Like the scene at the biblical Tower of Babel, a typical Nigerian market is a theatre of diverse chattering tongues, whereas unlike the Tower, the diverse tongues join hands together to build a skyscraper through the strength of their cultural diversity so high that the world could see.
It’s another time of the year to celebrate the giant of mother Africa-Nigeria; a country united in her diversity. When searching for another synonym for Nigeria as a Linguistic term, the cliché “unity in diversity” is just the apt phrase to replace the word, because the country is a composite body of a people who are different in every aspect of life but bound in unity.
Nigeria is no doubt the most populous country in Africa, the seventh in the world, and the 3rd most culturally diverse country in the world according to popular international rankings. The country is a home of over 500 distinct linguistic boundaries with three major ones; Hausa, Yoruba and Igbo.
The Amalgamation of the northern and southern protectorates by the country’s colonial master in 1914 birthed the nomenclature Nigeria and has thence being an abode of a culturally diverse group of people. Since her independence in 1960, the place of culture in Nigeria has been massively reconstructed and thenceforth took the center stage in the governance of the country.
Varying from language to cuisine, from religious beliefs to traditions, from medicine to sport, from rites to norms, from dance to music and to parades of colorful fashion attires , the country is widely illustrated with the conspicuous display of diverse cultural heritage.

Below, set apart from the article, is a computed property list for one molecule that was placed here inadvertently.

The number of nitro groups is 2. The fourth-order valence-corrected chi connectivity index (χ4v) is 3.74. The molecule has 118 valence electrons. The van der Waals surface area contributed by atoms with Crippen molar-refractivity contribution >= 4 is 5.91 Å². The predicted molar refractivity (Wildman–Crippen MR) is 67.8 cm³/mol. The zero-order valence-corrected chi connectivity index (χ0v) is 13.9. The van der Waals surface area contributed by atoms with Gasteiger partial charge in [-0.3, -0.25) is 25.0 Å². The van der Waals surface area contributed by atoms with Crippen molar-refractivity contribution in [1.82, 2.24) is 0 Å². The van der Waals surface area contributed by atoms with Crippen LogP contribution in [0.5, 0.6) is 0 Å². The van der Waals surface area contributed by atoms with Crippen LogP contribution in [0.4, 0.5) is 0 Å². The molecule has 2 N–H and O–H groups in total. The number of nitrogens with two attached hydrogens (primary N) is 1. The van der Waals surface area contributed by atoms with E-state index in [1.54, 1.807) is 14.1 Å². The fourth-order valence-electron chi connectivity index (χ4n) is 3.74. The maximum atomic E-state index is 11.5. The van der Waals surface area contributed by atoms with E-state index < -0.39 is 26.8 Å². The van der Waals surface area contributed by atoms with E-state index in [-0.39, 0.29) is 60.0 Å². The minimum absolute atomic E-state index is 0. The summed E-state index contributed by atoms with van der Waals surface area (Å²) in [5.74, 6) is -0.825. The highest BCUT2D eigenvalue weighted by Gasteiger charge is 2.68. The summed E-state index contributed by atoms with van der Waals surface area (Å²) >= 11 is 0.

Needless to emphasize, fashion-in which dressing is a major component of, is a cultural heritage of any given people. It is suffice to say that Nigeria with over 250 ethnic groups has well over 250 distinct cultural styles of dressing. Hence, it is safe to call the country a home of fashion.
There are basically three major tribes in Nigeria; Yoruba, Hausa and Igbo, with each of them having distinct traditional clothing styles. The Yoruba men have a variety of combinations like the Agbada (flowing overall), Bùbá/Esiki/Sapara (Shirt) and Kèmbè/Gbáanu/Sóóró (pants) which can be paired as occasion demands on colorful caps made in Gobi or Abetí-ajá. The beautiful Yoruba women also have different types of dresses. The most commonly worn are Ìró (wrapper) and Bùbá (blouse–like loose top), with a matching Gèlè (head gear). Just as the cap (Fìlà) is important to men, women’s dressing is considered incomplete without a head wrap. Apart from this, they also have ìborùn/ipèlé (shawl) which are long pieces of fabric that usually hang on the left shoulder and stretch from the hind of the body to the fore.
The men in the traditional Igbo tribe of Nigeria wear Isiagu (a shirt with large lion heads, crowns or other symbols), wide-legged trousers or wrappers with caps such as Okpu Agu, the famous red hat & eagle feather and many others. The mostly fair skinned rounded Igbo women wear George & lace tops, Igbankwu, Akwocha etc. A distinct highlight of an Igbo woman’s dress look is the elegant blouse with pretty puffed sleeves and embroidery on clothing with 2 wrappers and scarf.
Hausa/Fulani men traditionally wear large flowing gowns called Babariga with robes called Jalabiya. These clothes usually have elaborate embroidery around the neck. Men also wear either Tuareg-style turbans or embroidered caps (Hula). Their beautiful women wear traditional outfits made into RigadaZani that are made out of colorful patterned Ankara print fabrics, paired on matching blouses, head ties and shawls with beautiful body paint ornaments.
As a symbol of unity, the diverse dressing styles that abound in Nigeria have united the country and made Nigerians see themselves as one, as one could barely not find another ethnic cultural dress in the wardrobe of a typical average Nigerian. Top amongst it is the aesthetically pleasing Aso-Oke fabrics that is beautifully represented in majorly all tribes.
Happy 61st Independence 🇳🇬